China finally conducts first autopsies on coronavirus victims


China has finally conducted the first autopsies on victims killed by the COVID-19 coronavirus around seven weeks after the outbreak emerged in the city of Wuhan and over five weeks after the first patient died.

The news comes after a leading doctor claimed that government red tape was to blame for the delay of the 'critical' procedure, which could help medics and scientists better understand the disease.

Two corpses were examined yesterday in Wuhan - the epicentre of the outbreak - and the results have been submitted for further examination, according to Chinese state media.

Chinese pathologist Liu Liang who led both autopsies in Wuhan's Jinyintan Hospital

China reported the first death from coronavirus on January 11. A 61-year-old man died on January 9 at Wuhan's Jinyintan Hospital, having been the first person hospitalised there after suffering shortness of breath and severe pneumonia.

The second victim, a 69-year-old man, died in the early hours of January 15 in the same hospital.

Pathologist Liu Liang who led both procedures last week said the delay of the autopsies was likely caused by the red tape.

He said right after the epidemic started, he submitted an emergency report to the Hubei government, stressing the importance of postmortem examinations. He said his report received a 'positive' reply.

Speaking to Beijing Youth Daily, he added that many hospitals in Wuhan had expressed willingness in participating in the process. 

He suspected that these hospitals had not received officials documents to allow them to carry on with the operations.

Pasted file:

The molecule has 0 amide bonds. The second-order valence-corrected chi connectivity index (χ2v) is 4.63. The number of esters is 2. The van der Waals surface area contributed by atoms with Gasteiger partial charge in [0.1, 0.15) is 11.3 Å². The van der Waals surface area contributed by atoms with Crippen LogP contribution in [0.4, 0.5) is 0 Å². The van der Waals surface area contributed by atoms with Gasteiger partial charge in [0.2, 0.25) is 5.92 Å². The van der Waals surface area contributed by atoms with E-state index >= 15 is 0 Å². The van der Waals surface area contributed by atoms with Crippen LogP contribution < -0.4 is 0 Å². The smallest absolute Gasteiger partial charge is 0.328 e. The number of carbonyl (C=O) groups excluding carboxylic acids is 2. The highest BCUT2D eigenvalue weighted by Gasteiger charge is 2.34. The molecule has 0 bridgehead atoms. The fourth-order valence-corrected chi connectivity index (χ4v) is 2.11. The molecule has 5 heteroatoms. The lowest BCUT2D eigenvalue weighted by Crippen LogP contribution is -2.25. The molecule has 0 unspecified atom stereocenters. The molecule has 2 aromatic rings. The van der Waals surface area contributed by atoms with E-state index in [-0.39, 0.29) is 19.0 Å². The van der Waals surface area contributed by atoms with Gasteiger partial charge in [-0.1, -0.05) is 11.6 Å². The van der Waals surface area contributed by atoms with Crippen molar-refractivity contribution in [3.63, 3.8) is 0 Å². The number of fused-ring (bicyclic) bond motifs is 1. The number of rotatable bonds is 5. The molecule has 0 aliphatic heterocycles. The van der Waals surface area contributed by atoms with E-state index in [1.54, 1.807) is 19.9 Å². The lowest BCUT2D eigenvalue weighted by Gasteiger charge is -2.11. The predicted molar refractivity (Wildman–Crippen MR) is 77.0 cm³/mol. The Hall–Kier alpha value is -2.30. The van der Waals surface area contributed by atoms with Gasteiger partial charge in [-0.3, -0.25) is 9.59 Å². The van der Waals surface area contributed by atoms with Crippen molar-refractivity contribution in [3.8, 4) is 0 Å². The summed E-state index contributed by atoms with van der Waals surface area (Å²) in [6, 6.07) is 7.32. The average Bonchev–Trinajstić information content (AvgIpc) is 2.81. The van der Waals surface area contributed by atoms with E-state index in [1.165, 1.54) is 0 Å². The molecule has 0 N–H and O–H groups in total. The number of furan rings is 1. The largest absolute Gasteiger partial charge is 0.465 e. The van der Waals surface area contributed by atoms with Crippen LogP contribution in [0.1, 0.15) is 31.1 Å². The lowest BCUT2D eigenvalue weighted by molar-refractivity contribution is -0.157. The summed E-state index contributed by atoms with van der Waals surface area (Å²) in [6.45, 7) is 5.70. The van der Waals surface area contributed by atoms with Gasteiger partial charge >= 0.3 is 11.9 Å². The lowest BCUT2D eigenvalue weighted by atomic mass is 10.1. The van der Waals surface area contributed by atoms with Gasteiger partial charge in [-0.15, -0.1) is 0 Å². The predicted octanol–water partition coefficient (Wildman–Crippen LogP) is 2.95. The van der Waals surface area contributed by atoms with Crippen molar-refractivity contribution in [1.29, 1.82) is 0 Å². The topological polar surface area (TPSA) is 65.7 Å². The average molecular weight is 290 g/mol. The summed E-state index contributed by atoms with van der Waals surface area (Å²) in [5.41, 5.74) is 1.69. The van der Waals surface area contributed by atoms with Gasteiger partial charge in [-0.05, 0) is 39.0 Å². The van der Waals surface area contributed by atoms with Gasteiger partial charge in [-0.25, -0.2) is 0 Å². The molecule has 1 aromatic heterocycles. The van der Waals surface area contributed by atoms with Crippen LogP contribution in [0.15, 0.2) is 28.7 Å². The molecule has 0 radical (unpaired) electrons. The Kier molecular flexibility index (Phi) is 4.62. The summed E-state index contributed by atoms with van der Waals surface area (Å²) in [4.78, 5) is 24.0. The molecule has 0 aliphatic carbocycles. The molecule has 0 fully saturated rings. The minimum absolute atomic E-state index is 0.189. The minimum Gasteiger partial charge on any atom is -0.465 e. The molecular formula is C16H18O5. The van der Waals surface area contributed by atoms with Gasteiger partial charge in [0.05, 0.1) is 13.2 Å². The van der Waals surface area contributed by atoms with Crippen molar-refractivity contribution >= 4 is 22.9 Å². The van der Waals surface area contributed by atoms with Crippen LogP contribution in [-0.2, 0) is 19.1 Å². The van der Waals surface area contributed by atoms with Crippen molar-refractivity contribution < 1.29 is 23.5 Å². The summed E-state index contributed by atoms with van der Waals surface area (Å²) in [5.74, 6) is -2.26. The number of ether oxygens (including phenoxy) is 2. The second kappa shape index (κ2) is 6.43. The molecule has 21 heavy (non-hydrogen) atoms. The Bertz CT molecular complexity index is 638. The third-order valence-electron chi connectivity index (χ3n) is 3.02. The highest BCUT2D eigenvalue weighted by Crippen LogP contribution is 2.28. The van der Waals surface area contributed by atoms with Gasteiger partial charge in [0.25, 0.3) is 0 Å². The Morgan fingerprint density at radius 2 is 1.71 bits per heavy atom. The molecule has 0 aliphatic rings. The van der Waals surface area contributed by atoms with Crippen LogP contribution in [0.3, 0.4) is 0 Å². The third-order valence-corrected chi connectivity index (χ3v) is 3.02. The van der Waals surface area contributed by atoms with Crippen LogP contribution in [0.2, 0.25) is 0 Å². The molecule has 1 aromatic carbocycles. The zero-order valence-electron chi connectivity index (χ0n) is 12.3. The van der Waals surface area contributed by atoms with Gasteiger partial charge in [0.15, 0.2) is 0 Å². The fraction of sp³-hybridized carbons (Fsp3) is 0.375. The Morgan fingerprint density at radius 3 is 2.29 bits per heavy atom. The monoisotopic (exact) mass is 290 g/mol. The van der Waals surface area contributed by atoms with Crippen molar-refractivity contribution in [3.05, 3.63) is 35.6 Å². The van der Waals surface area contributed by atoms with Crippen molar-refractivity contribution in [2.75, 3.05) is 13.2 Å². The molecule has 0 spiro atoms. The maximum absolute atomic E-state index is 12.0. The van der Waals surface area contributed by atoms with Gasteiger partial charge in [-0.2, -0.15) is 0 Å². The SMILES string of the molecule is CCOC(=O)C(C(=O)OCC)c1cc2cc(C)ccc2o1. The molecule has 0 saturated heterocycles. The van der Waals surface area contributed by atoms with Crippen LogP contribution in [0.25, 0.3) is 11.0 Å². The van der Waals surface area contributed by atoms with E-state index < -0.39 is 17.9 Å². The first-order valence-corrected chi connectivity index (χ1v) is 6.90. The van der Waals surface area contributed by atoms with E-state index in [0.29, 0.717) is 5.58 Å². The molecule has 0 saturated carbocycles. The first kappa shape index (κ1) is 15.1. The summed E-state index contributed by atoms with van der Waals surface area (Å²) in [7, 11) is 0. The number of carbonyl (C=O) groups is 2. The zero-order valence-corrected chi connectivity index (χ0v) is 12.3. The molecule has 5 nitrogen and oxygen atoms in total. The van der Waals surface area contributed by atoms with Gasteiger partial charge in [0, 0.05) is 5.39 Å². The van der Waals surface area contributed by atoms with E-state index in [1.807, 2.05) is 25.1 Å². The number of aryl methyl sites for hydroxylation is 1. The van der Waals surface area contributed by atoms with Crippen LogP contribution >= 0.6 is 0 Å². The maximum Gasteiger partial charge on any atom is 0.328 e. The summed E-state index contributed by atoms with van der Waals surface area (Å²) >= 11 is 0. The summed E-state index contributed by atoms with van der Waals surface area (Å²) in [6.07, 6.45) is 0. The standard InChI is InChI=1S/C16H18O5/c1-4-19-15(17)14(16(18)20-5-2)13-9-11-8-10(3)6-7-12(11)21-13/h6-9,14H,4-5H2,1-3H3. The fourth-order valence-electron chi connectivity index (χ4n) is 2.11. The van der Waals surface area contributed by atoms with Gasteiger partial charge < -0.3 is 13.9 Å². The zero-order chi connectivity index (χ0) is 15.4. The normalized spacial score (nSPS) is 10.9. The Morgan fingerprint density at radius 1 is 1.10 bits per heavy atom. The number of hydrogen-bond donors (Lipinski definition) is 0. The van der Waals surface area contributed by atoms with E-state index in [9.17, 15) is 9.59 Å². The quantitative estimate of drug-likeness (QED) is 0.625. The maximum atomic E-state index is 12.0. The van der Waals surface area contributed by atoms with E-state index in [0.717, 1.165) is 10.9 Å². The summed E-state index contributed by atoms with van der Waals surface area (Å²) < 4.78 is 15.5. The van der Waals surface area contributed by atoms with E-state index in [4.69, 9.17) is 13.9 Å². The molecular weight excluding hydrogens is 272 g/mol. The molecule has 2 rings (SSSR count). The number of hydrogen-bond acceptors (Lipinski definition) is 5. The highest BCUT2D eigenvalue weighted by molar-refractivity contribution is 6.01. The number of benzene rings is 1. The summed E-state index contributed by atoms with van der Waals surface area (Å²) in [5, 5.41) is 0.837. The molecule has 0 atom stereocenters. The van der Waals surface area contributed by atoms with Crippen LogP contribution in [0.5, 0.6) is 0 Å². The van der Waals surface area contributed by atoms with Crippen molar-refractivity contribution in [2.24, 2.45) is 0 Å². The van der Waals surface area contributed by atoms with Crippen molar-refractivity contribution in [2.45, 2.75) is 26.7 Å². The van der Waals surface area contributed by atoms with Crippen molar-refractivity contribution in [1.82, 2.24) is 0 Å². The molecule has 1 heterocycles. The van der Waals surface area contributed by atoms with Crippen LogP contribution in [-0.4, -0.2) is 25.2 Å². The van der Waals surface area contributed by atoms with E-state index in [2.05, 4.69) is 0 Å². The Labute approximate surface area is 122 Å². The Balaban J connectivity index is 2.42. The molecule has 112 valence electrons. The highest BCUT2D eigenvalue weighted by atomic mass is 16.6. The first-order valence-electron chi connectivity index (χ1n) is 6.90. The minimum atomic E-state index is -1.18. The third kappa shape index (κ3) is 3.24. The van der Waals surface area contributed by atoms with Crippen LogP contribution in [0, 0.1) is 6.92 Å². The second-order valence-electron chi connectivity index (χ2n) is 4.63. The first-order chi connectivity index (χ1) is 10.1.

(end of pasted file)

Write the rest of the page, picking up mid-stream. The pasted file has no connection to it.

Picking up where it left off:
He added that it was also possible that relevant hospitals had worried about the risks of performing autopsies on coronavirus victims. 

The first postmortem was performed at 3am at Wuhan's Jinyintan Hospital and the second one was finished at 6:45pm. 

Each operation lasted for three hours and the results can be expected in 10 days, Prof. Liu told China News.

Prof. Liu said autopsies and their subsequent examinations could allow scientists to observe the layout of the virus in the human bodies and the damage it brought to organs. 

He said they could help doctors diagnose and treat relevant patients better.

The autopsies took place around seven weeks after an outbreak of the novel coronavirus was detected in Wuhan in central China's Hubei Province.

Prof. Liu did not explain if the autopsies were performed on the corpses of the first two victims or other deceased patients. 

Source: https://www.dailymail.co.uk

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